For the past couple of months, two contributors to Christianity Today have offered contrasting views on the practice of yoga and whether Christians should indulge in this activity rooted in Hindu traditions.
It all started with an article titled "The Truth About Yoga" by Holly Vicente Robaina in the March/April 2005 issue of Christianity Today's sister publication Today's Christian Woman. Robaina's article focused on . . . a yoga alternative called PraiseMoves developed by Laurette Willis, a Christian who had been heavily influenced by New Age practices since childhood.
The goal of all yoga, Laurette explains, is to obtain oneness with the universe. That's also known as the process of enlightenment, or union with Brahman (Hinduism's highest god). The word "yoga" means "union" or "to yoke."
"Yoga wants to get students to the point of complete numbness in their minds. God, on the other hand, wants you to be transformed by the renewing of your mind through his Word," Laurette says.
Before she became a Christian, Laurette used subliminal tapes to train her mind to empty itself. These tapes are often used in yoga classes, she says. She also taught yoga classes and instructed her students in astral projection, or "stepping outside" of the body, which Laurette says poses a serious spiritual danger.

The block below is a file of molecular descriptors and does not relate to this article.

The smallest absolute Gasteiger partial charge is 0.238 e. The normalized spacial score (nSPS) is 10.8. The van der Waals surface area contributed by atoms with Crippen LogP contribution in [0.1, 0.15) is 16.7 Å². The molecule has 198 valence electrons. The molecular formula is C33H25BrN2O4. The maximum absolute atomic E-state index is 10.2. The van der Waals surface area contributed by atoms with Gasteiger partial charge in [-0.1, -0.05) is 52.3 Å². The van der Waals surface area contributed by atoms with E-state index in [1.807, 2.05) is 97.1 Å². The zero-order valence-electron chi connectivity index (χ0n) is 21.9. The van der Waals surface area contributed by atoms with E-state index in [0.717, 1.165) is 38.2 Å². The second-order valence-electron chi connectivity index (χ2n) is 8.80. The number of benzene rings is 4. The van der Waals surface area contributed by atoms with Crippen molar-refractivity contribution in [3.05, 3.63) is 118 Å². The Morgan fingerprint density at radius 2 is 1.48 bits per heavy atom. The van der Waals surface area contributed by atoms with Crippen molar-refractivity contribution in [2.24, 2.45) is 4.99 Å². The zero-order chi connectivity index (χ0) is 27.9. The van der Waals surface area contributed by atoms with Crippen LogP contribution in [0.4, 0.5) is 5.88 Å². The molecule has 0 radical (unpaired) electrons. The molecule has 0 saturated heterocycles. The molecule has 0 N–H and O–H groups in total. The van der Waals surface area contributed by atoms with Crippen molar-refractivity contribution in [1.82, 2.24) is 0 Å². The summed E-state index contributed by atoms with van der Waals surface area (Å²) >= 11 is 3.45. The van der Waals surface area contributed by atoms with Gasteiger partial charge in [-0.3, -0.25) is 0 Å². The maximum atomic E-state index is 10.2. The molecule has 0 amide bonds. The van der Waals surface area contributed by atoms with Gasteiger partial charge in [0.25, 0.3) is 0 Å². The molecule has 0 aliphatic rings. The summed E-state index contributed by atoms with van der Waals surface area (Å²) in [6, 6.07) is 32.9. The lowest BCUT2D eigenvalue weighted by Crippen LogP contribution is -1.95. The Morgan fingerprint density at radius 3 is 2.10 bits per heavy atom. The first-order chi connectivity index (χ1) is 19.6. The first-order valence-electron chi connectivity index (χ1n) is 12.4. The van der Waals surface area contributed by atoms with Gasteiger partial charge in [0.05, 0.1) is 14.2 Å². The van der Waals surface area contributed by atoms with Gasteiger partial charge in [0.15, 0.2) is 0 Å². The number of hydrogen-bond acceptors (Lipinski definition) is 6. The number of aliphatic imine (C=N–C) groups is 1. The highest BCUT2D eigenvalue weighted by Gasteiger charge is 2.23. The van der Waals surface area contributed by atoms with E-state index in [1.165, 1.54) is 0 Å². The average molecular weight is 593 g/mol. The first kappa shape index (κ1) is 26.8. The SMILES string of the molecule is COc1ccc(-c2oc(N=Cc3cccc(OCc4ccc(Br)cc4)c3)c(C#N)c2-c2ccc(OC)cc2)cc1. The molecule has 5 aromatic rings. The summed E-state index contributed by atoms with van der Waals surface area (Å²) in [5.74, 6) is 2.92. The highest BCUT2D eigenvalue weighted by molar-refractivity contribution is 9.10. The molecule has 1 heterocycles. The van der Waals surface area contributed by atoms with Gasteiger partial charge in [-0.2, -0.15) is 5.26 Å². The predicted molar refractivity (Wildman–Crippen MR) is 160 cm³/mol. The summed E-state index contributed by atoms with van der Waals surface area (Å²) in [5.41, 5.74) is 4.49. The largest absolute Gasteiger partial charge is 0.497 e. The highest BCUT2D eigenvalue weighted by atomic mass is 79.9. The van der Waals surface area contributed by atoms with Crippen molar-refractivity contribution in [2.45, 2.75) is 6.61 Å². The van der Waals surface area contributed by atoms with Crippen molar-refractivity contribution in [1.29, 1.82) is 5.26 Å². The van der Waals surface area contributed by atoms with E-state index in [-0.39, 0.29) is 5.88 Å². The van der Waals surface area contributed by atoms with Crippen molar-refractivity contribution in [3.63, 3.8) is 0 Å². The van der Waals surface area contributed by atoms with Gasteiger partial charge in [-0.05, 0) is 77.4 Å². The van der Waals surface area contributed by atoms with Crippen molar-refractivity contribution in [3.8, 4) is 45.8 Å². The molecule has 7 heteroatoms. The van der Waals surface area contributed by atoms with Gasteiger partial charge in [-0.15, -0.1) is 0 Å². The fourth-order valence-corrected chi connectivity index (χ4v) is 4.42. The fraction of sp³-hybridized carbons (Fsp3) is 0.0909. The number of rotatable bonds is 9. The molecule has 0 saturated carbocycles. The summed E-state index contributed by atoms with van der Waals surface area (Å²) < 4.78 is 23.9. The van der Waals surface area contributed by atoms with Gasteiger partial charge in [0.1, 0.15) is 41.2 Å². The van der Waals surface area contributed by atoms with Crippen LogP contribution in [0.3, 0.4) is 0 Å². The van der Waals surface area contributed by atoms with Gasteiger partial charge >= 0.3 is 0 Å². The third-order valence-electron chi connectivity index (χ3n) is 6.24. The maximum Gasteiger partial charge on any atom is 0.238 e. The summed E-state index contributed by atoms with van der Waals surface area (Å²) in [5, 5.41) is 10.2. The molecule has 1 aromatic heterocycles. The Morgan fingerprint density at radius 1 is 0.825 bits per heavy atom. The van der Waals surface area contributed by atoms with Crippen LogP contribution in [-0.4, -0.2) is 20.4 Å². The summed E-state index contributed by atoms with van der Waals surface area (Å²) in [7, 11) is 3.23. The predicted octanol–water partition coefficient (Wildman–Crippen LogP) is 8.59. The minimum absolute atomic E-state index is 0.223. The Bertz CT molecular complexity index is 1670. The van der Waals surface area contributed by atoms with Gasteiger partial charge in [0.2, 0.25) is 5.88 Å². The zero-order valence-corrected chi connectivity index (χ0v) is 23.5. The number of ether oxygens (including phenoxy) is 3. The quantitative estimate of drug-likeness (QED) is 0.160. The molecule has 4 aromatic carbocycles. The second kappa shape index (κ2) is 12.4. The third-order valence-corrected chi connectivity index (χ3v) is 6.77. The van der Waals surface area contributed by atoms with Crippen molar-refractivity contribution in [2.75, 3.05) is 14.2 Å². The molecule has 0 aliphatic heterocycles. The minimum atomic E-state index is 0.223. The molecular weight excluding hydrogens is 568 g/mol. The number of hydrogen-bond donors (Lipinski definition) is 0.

"If there's nothing in your mind, you're open to all kinds of deception. After coming to Christ, I wondered who—or what—came into my body when I 'stepped out.' While I don't believe Christians can become possessed, I do believe we can become oppressed by demonic spirits of fear, depression, lust, false religion, etc. These are all things designed to draw us away from Jesus Christ."
But what about hatha yoga, the less overtly spiritual form of yoga taught at most gyms? Even in this format, Laurette says there are commonly used words and poses antithetical to God's Word. For example, the word "namaste," often said at the close of yoga classes, means, "I bow to the god within you." The sound "om," chanted in many yoga classes, is meant to bring students into a trance so they can join with the universal mind. And the "salute to the sun" posture, used at the beginning of most classes, pays homage to the Hindu sun god. Laurette believes it's impossible to extract Hindu spiritualism from yoga—and she's gotten a bit of confirmation on this from an unlikely source:
"I received an e-mail from a staff member of the Classical Yoga Hindu Academy in New Jersey. The staff member wrote, 'Yes, all of yoga is Hinduism. Everyone should be aware of this fact.' This staff member included that she didn't appreciate my 'running down the great Hindu/Yogic religion,'" Laurette says.
In mid-May, in response to Robaina's article, Agnieszka Tennant countered with "Yes to Yoga" on the Christianity Today Web site. Tennant, who wrote that she is "mostly" evangelical in her beliefs, said that she was embarrassed for her faith when she read a negative critique of Robaina's article posted on the ultra-Liberal Huffington Post blog.
. . . it bothers me that people like Willis demonize a healthful exercise regimen, and engage in fear mongering (or is it fear marketing?) among evangelicals. The stereotype of evangelicals they reinforce I'd rather live without. We can leave the spreading of wrong-headed stereotypes about evangelicals to the more experienced bashers—some columnists at The New York Times, for example.